The Efficacy of Platelet-Rich Plasma and
Platelet-Rich Fibrin in Arthroscopic Rotator Cuff Repair: A Meta-analysis of
Randomized Controlled Trials
Hurley ET, Lim Fat D, Moran CJ, Mullett H. Am J
Sports Med. 2018 Feb 1:363546517751397. doi: 10.1177/0363546517751397.
[Epub ahead of print]
Text Freely Available
Take Home Message:
A platelet-rich plasma injection – but not a platelet-rich fibrin injection – during
arthroscopic rotator cuff repair improves clinical and patient-reported
outcomes compared to controls.
Platelet-rich therapies
(e.g., platelet-rich plasma [PRP] or platelet-rich fibrin [PRF]) in adjunct
with arthroscopic rotator cuff repair surgeries are growing in popularity. PRP
primarily mediates growth factors, which facilitate healing through connective
tissue growth, restoring oxygen in vessels, and cell division. PRF is a newer
technique, which contains less platelets and more fibrin clotting factors, thus
expediting the clotting at the tendon repair site. However, we lack
recommendations for using 
platelet-rich therapies during surgical interventions
despite basic science studies that show their promise for tendon healing. Hence,
the authors performed a meta-analysis of randomized trials to assess the
efficacy of PRP or PRF in arthroscopic rotator cuff repair. Two reviewers
identified 18 clinical trials with 1,147 participants. The authors extracted results
on incomplete tendon healing in all size tears (small, medium, large), patient
satisfaction, and visual analog scale for pain at 30 days and final follow
up.  Overall, PRP improves pain,
functional outcomes, and tendon healing rates (regardless of tear size). At one
month post-surgery, participants with PRP typically reported a clinically meaningful
reduction of pain on a visual analog scale of 1.4 points compared with control participants.
Conversely, participants who received PRF therapy failed to experience any
benefits, with one study reporting adverse effects.
The growing acceptance of platelet-rich therapies in surgical interventions is inspired by growing basic
science evidence that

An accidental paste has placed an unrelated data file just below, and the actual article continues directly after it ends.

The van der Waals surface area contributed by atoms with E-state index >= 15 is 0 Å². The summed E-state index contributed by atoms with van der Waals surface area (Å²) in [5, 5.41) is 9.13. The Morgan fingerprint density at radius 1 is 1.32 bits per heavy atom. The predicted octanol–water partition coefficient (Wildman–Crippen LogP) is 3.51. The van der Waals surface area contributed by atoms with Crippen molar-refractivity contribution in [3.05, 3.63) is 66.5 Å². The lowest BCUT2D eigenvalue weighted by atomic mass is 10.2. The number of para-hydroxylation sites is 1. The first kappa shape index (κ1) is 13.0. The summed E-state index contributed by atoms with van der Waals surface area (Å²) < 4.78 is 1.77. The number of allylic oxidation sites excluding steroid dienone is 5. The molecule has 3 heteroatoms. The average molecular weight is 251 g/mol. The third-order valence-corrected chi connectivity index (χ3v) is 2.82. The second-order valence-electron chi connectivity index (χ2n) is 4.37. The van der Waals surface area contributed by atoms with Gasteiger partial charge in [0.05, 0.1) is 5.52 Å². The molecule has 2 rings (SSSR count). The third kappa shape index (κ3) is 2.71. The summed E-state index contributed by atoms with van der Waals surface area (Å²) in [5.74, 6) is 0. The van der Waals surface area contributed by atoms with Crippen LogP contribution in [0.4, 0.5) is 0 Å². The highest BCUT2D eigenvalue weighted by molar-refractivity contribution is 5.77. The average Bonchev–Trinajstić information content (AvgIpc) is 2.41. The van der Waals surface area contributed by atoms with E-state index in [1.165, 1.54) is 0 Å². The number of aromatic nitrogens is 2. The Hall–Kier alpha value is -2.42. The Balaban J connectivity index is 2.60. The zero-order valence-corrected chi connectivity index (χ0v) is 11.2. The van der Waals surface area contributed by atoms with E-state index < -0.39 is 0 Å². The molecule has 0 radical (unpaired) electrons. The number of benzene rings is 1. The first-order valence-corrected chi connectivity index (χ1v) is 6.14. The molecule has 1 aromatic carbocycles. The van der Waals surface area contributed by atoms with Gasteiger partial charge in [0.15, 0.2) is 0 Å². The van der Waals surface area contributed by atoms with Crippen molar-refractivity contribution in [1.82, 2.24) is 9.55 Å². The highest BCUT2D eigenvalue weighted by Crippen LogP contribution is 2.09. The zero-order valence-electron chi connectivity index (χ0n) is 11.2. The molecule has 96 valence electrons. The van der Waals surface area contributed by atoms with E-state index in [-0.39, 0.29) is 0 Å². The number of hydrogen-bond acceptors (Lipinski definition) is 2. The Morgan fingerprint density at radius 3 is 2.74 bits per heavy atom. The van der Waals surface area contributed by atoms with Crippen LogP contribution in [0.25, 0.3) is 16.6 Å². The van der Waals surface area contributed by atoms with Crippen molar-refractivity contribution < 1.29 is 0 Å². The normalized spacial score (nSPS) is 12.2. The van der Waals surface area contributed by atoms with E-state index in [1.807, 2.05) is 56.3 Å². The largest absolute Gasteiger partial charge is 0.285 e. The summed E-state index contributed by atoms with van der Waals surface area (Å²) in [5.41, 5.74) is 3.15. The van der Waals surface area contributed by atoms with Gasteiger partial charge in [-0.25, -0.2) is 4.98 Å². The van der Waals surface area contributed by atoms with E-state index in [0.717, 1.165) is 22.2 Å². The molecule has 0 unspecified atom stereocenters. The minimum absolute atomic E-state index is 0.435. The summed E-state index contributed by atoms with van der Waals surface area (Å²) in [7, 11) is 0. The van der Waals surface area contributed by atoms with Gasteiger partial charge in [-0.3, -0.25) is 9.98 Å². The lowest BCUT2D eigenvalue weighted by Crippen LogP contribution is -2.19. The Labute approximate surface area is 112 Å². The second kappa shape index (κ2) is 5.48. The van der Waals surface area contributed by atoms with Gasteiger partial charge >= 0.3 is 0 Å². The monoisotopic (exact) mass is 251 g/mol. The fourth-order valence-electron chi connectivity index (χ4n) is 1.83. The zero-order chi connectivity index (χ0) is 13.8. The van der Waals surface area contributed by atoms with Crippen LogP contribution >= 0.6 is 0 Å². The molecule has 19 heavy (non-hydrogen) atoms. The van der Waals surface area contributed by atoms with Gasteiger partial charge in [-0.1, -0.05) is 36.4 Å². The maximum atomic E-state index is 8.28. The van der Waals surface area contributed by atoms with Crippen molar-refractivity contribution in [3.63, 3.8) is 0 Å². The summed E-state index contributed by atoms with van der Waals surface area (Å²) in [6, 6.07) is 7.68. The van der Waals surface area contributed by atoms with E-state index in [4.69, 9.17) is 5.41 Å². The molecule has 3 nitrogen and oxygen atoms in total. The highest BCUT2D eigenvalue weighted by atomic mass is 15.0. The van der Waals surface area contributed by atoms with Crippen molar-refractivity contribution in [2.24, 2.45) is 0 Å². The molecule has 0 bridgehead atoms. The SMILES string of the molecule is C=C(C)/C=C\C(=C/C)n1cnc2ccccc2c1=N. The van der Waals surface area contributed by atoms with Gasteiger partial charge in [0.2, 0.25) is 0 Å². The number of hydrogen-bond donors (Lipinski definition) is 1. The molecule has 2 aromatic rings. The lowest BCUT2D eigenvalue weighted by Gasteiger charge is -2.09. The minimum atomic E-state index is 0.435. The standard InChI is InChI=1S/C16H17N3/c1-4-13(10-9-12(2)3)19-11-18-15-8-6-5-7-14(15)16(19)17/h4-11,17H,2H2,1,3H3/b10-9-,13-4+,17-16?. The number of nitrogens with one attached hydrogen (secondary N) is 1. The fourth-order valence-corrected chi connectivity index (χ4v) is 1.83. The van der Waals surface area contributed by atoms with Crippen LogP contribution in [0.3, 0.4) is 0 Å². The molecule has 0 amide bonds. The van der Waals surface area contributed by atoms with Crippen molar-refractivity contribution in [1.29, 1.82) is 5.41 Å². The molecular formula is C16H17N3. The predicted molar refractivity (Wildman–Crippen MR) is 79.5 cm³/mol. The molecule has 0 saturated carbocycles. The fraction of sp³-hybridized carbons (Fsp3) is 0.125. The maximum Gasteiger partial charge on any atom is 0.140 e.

platelet-rich therapies improve tendon healing rates. The
ability of PRP therapies to benefit complete tissue healing could drastically
shift the post-operative paradigm of rotator cuff repair rehabilitation.
Complete tissue healing begets decreased pain levels, which in turn begets
increased functional activity outcomes. While this routine therapy seems
flawless, clinicians need to recognize several limitations to PRP. Preparation
and deliverance of PRP and PRF vary considerably in overall composition of
platelet count, leukocyte count, and concentrations of growth factors. Without
a standardized dosage of PRP or PRF, a universal protocol for these therapies
are far from being accepted. Additionally, PRP injections range in cost between
$500 and $2000 and are still an out-of-pocket expense for the patient since the
treatment lacks sufficient evidence for insurance to cover it. Furthermore, 
therapies can be delivered post-operatively via injection and those effects
have yet to be intensively studied or compared to intra-operative use. Despite
these limitations, the inclusion of a PRP treatment during arthroscopic rotator
cuff repair may be advantageous for improving healing rates and patient-reported
Questions for Discussion:
Would you recommend your patients to seek 
platelet-rich therapies during arthroscopic rotator cuff
repair? If your patient did receive PRP or PRF during surgery, did you notice a
difference in recovery between a patient who did not?
Written by: Danielle M. Torp
Reviewed by: Jeffrey